Middle School Students Make Assumptions,Too Kids who drink say: ࡟ They don’t believe drinking makes you sick or has bad effects. ࡟ They are bored and there is nothing else to do but drink. ࡟ They expect drinking to have benefits, such as improved socializing. ࡟ “It can’t be that bad if everyone is doing it,” and “my friends won’t think I’m cool if I don’t drink.”

Unfortunately, over the past two weeks: ࡟ 11% of 8th graders have consumed alcohol to the point of being drunk ࡟ 4% of 8th graders have engaged in binge drinking

Kids who chug alcohol and drink as much as they can— as fast as they can—risk dying from alcohol poisoning. Consider these quotes: “A girl I know got so drunk that she dropped her cellphone down the toilet. She told her parents it was stolen.” “He took a bunch of beers out of his dad’s refrigerator and started showing off how much he could drink. After 6 beers, he passed out.” These accounts sound shocking, but your son, daughter, or someone they know may have experienced something like this.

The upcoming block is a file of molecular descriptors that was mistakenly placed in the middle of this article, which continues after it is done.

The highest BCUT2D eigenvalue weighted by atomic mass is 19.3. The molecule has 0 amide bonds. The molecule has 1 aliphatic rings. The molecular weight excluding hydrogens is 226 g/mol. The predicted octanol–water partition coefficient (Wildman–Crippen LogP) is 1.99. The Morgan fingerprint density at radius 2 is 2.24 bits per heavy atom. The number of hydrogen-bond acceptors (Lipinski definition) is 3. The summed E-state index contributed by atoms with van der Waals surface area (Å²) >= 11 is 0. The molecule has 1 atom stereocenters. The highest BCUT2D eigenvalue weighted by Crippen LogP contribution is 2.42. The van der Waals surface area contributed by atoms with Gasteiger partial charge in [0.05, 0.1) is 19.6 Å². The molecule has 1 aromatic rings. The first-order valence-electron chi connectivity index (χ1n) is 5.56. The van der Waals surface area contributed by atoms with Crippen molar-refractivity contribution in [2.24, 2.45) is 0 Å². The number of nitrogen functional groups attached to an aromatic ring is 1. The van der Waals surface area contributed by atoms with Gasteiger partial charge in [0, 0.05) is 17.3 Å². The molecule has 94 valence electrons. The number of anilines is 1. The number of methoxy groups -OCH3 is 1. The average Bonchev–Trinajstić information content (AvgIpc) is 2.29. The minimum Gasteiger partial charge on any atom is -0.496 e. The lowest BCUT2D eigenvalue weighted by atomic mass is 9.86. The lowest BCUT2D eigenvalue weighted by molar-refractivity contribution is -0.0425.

Talk with your child to correct his or her mistaken assumptions about alcohol. Reinforce the proven fact that the majority of kids are NOT drinking.

Young People Drink Differently Middle school students may not consciously plan to drink, but they may take an opportunity to experiment. For example, they may be hanging out with friends at a home with an unlocked liquor cabinet, and decide to open up a bottle because there are no parents around. Young people tend to engage in intense drinking, called “binge” drinking. For boys, binge drinking means having at least 5 drinks within a 2-hour period. For girls, it means at least 4 drinks within that time.


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